negligible wasn’t it? One couldn’t see the difference between the two, really.
A lot of teams seem just about ready to use their KERS system now. Is it
CW: The reason for KERS is very clear. We want to showcase technology. I
think F1 using this sort of system will help manufacturers. Obviously, Formula 1
is going to be doing something to speed up the development pace on road cars.
The other thing, obviously, is overtaking. For a driver to be able to use the
extra horsepower at his disposal for overtaking has, I think, the potential to
improve racing and that’s what we’re hoping for.
Team are using very different solutions in this area. Is it healthy for
Formula 1 to have so many dissimilar ideas for a new technical challenge?
CW: Difficult to say. Presumably the teams involved have done things for
their own good reasons. Obviously, the best solution will emerge, eventually.
This is what always happens when we have something new. All the teams have
significant simulation tools at their disposal. They’ve used these the best way
they can to find and arrive at the best technology. There’s no clear leader as
we speak but one will emerge, I’m sure.
Also, I think KERS will add significant interest to Formula 1. It’s going to
be very interesting to see how the drivers deploy it, because the rules state
that the release of the power has to be under the complete control of the driver
- that’s the important part.
Some people have raised some concerns about safety with KERS. What has
been done, as far as the FIA is concerned, to make sure the system won’t cause
CW: “Through the Technical Working Group, we set up a KERS Safety Working
Group chaired by BMW. They‘ve met quite a few times and they’ve come up with a
long list of suggestions, parts of which have already become regulations, and
some of which will form the basis of a comprehensive document we’ll circulate to
all circuits and tracks hosting a grand prix.
The teams are taking this very responsibly for their own safety, of course.
They’re also looking at how the marshals will respond to broken-down cars. There
will be things like the KERS status warning light that will be on all cars.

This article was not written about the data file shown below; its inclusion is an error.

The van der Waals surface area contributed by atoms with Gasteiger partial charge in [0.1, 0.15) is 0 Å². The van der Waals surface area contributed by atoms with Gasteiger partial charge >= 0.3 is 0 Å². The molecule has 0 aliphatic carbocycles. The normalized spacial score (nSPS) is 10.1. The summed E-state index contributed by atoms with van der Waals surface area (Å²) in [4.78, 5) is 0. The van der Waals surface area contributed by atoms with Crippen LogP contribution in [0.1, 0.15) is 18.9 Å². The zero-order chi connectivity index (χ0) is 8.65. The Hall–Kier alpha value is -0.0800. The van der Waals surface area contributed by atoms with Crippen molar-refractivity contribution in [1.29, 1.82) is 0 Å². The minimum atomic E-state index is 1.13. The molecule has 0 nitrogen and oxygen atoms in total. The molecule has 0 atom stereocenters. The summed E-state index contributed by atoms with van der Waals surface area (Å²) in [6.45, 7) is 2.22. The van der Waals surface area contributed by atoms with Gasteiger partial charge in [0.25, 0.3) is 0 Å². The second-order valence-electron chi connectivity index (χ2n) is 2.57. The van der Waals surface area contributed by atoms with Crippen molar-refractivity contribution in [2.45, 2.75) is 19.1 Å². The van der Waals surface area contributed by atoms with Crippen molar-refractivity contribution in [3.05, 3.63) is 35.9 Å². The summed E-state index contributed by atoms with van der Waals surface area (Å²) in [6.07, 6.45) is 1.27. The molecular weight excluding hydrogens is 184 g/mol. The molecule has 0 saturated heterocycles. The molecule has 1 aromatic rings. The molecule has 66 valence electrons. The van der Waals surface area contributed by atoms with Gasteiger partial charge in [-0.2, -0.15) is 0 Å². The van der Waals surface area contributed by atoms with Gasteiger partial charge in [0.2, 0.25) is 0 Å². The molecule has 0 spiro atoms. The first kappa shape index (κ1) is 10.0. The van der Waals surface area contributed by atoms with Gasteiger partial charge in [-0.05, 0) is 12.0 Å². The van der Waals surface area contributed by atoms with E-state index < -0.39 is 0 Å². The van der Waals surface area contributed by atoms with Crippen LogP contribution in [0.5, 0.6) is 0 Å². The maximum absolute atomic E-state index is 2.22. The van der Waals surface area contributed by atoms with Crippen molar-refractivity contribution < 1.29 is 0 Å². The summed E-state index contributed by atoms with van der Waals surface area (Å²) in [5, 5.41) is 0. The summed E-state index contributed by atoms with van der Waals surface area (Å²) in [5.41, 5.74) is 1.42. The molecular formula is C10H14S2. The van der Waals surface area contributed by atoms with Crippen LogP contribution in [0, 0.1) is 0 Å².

Marshals are going to be educated by the documentation we’ll provide.
Also, the systems themselves should be safe. If there’s a risk, it should be
clear to a marshal who walks up to the car. He should approach the vehicle, look
at the KERS status light and, if it is in the wrong state, he shouldn’t touch
the car. Also, people working on the track are being briefed about how to pick
up parts, which will be clearly identified by colour coding. If they potentially
contain high voltage, they have to know how to move them. They will also wear
gloves, which are good for a thousand volts.
What about safety in the design of the KERS components and their
integration in the cars?
CW: The teams are coming up with this themselves. All the electronics
experts are talking to one another and coming up with various ways to make sure
they don’t get into any kind of difficulties.
There’s also some king of uncertainty recently about the number of engines
the teams will be able to use over the season…
CW: It’s eight engines for the whole year. A driver will only incur a
penalty if he uses a ninth engine. So the teams can use the engines as they
like. There’s no three consecutive race rule because there doesn’t seem to be a
need for it any longer. The engines will not have to do three complete events
In the past, as you know, the two-race engine was used only on Saturdays and
Sundays. Now, for 17 races, the eight engines will have to do the three days of